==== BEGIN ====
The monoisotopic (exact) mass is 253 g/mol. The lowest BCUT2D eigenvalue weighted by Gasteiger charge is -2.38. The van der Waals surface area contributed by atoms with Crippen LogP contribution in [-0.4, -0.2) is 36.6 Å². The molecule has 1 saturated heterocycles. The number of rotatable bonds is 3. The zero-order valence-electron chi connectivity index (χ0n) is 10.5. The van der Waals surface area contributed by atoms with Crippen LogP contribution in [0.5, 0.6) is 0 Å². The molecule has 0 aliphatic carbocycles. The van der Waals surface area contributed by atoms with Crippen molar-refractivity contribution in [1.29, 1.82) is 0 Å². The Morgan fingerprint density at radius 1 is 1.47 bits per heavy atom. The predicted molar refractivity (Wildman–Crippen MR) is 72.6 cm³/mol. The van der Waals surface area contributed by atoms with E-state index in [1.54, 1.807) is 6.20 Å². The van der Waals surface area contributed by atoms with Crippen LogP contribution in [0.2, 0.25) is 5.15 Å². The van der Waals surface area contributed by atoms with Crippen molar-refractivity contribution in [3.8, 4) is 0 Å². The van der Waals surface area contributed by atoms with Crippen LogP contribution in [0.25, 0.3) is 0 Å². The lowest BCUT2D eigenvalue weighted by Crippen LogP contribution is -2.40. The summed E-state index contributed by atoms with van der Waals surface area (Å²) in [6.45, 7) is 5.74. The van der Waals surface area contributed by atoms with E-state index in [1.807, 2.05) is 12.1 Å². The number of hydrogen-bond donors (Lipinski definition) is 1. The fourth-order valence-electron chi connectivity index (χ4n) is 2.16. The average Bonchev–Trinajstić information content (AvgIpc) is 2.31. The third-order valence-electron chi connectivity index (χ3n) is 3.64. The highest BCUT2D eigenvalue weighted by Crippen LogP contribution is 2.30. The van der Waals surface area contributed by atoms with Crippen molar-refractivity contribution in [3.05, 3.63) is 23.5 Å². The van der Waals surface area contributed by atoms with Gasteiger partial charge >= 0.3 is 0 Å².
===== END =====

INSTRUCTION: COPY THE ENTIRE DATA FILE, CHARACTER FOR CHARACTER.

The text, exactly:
The monoisotopic (exact) mass is 253 g/mol. The lowest BCUT2D eigenvalue weighted by Gasteiger charge is -2.38. The van der Waals surface area contributed by atoms with Crippen LogP contribution in [-0.4, -0.2) is 36.6 Å². The molecule has 1 saturated heterocycles. The number of rotatable bonds is 3. The zero-order valence-electron chi connectivity index (χ0n) is 10.5. The van der Waals surface area contributed by atoms with Crippen LogP contribution in [0.5, 0.6) is 0 Å². The molecule has 0 aliphatic carbocycles. The van der Waals surface area contributed by atoms with Crippen molar-refractivity contribution in [1.29, 1.82) is 0 Å². The Morgan fingerprint density at radius 1 is 1.47 bits per heavy atom. The predicted molar refractivity (Wildman–Crippen MR) is 72.6 cm³/mol. The van der Waals surface area contributed by atoms with E-state index in [1.54, 1.807) is 6.20 Å². The van der Waals surface area contributed by atoms with Crippen LogP contribution in [0.2, 0.25) is 5.15 Å². The van der Waals surface area contributed by atoms with Crippen molar-refractivity contribution in [3.8, 4) is 0 Å². The van der Waals surface area contributed by atoms with Crippen LogP contribution in [0.25, 0.3) is 0 Å². The lowest BCUT2D eigenvalue weighted by Crippen LogP contribution is -2.40. The summed E-state index contributed by atoms with van der Waals surface area (Å²) in [6.45, 7) is 5.74. The van der Waals surface area contributed by atoms with E-state index in [1.807, 2.05) is 12.1 Å². The number of hydrogen-bond donors (Lipinski definition) is 1. The fourth-order valence-electron chi connectivity index (χ4n) is 2.16. The average Bonchev–Trinajstić information content (AvgIpc) is 2.31. The third-order valence-electron chi connectivity index (χ3n) is 3.64. The highest BCUT2D eigenvalue weighted by Crippen LogP contribution is 2.30. The van der Waals surface area contributed by atoms with Crippen molar-refractivity contribution in [3.05, 3.63) is 23.5 Å². The van der Waals surface area contributed by atoms with Gasteiger partial charge >= 0.3 is 0 Å².